On Monday the 25th of June PUBG Corp., an organisation affiliated with Bluehole Inc. based in South Korea, officially declared their intention to drop a protracted lawsuit against Epic Games over allegations of copyright infringement. This comes after Bluehole had opened a court case in January against Epic Games claiming that their battle royale golden goose, Fortnite, had been created as an illegal replica of PUBG.
The case was spurred by the fact that PUBG sales and active player numbers had fallen exponentially since the launch of Fortnite last year, which for Bluehole Inc. executive, Chang Han Kim, suggested that the game was capitalising on the underlying concept of PUBG. Twitch statistics had also revealed that a smaller number of popular streamers had been broadcasting their PUBG sessions, which undoubtedly added to Bluehole’s concerns over future sustainability for their game sales (especially since many chose to stream Fortnite instead).
PUBG Corp. had also sued Netease for similar reasons over two battle royale games released for mobile, namely Rules of Survival and Knives Out.
At this stage it has not been revealed why PUBG Corp. had decided to drop their lawsuit, however numerous gaming commentators have already made it clear that the decision is not surprising. Both PUBG Corp. and Epic Games are owned in part by a Chinese-based corporation, Tencent, and a major court loss by one of its subsidiaries would have certainly represented an unnecessary financial blow for the conglomerate.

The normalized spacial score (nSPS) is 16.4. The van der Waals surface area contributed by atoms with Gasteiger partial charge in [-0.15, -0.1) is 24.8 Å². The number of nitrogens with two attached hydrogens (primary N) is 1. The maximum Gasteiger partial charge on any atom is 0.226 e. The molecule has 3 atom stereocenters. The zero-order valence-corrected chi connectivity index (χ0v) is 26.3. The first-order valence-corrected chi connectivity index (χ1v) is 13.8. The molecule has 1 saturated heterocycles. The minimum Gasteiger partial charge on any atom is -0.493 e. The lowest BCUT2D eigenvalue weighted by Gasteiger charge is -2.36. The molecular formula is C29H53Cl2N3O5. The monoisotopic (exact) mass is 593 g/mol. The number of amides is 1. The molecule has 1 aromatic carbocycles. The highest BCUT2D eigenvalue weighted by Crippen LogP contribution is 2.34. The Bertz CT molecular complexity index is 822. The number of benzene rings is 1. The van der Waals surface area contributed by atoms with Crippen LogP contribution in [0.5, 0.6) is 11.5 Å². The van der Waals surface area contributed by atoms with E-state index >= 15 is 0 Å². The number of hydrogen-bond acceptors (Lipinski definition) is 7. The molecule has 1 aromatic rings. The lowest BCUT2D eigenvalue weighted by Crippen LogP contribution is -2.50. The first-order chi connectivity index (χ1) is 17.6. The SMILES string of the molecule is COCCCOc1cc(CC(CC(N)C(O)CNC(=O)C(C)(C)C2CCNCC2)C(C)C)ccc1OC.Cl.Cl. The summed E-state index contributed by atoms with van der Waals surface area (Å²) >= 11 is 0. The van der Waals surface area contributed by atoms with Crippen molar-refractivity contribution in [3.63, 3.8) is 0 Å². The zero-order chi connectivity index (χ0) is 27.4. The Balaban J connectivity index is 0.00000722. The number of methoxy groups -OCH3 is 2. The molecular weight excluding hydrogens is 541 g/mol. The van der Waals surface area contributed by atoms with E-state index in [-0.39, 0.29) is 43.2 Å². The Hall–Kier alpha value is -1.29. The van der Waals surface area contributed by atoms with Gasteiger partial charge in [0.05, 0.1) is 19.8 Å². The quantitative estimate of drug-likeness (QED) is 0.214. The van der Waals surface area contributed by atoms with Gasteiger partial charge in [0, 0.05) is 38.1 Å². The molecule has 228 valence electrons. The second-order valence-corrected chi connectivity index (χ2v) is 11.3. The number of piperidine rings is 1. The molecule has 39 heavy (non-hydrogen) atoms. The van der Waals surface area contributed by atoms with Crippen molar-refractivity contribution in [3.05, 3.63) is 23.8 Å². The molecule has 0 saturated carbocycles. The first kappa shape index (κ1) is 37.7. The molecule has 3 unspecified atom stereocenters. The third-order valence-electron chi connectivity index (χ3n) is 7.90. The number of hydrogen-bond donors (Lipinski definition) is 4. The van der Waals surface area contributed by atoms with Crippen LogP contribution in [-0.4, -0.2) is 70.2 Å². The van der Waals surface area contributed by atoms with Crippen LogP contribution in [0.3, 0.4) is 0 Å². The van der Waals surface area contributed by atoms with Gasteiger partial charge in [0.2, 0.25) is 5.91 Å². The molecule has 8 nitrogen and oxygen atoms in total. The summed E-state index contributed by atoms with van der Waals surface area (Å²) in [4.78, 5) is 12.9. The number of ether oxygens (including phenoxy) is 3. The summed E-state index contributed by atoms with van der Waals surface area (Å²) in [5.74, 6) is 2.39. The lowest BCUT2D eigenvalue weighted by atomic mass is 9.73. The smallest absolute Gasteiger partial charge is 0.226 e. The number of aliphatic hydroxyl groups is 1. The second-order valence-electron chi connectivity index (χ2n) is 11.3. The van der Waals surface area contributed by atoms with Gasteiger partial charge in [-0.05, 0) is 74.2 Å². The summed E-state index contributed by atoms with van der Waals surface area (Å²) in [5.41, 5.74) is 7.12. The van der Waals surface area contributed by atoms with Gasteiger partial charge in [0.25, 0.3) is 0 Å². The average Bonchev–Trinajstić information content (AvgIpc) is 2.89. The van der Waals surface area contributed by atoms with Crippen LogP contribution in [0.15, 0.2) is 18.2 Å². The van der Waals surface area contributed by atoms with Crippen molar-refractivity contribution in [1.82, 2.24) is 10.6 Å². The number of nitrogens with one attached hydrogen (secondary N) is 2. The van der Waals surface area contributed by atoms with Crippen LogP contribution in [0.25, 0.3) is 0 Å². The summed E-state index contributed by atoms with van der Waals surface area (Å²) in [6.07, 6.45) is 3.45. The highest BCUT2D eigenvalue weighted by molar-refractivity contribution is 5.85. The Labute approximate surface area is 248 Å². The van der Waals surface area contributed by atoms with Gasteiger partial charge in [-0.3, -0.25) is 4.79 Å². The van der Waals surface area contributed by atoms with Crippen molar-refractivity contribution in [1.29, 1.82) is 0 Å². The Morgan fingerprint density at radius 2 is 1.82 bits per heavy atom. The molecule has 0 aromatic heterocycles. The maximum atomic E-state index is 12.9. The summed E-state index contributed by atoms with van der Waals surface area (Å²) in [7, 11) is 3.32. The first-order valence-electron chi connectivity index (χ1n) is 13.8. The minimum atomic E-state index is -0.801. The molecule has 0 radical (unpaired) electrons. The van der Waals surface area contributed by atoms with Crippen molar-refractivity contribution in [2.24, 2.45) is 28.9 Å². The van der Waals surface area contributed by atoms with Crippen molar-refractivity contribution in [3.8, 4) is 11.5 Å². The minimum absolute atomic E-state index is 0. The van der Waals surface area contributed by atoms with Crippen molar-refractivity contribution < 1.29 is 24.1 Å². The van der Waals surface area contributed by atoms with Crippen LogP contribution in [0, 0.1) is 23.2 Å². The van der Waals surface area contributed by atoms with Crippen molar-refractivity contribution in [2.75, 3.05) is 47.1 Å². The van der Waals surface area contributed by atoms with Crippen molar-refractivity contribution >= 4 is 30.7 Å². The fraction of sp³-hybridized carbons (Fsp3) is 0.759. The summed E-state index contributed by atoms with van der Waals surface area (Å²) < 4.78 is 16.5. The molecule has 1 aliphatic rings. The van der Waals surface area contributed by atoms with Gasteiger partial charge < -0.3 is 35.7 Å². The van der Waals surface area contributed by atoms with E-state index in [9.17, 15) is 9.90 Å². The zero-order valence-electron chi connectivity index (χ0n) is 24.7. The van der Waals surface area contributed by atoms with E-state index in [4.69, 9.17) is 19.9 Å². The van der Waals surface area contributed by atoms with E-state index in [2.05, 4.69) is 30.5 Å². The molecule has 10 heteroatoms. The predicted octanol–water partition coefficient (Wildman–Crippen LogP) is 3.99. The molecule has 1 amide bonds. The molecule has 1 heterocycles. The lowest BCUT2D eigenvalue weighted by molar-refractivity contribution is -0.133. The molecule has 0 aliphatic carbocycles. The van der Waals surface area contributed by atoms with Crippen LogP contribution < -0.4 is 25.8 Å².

It is also strange that it was particularly Fortnite that was denounced by PUBG Corp. since numerous other battle royale titles have launched in 2018, with even the upcoming Battlefield V and Call of Duty entries flirting with the genre.
Virtually all court cases in copyright infringement ultimately boil down to one question: Is it a concept that is being copied or is it content that it being copied? It is what allowed Mark Zuckerberg to keep his billions, and now, it seems Epic Games can as well.
Pieter hails all the way from the tip of southern Africa and suffers from serious PC technophilia. Therapists say it is incurable. Now he has to remind himself constantly that gaming doesn’t count as a religion even if DRM is the devil. Thankfully, writing reviews sometimes helps with the worst symptoms.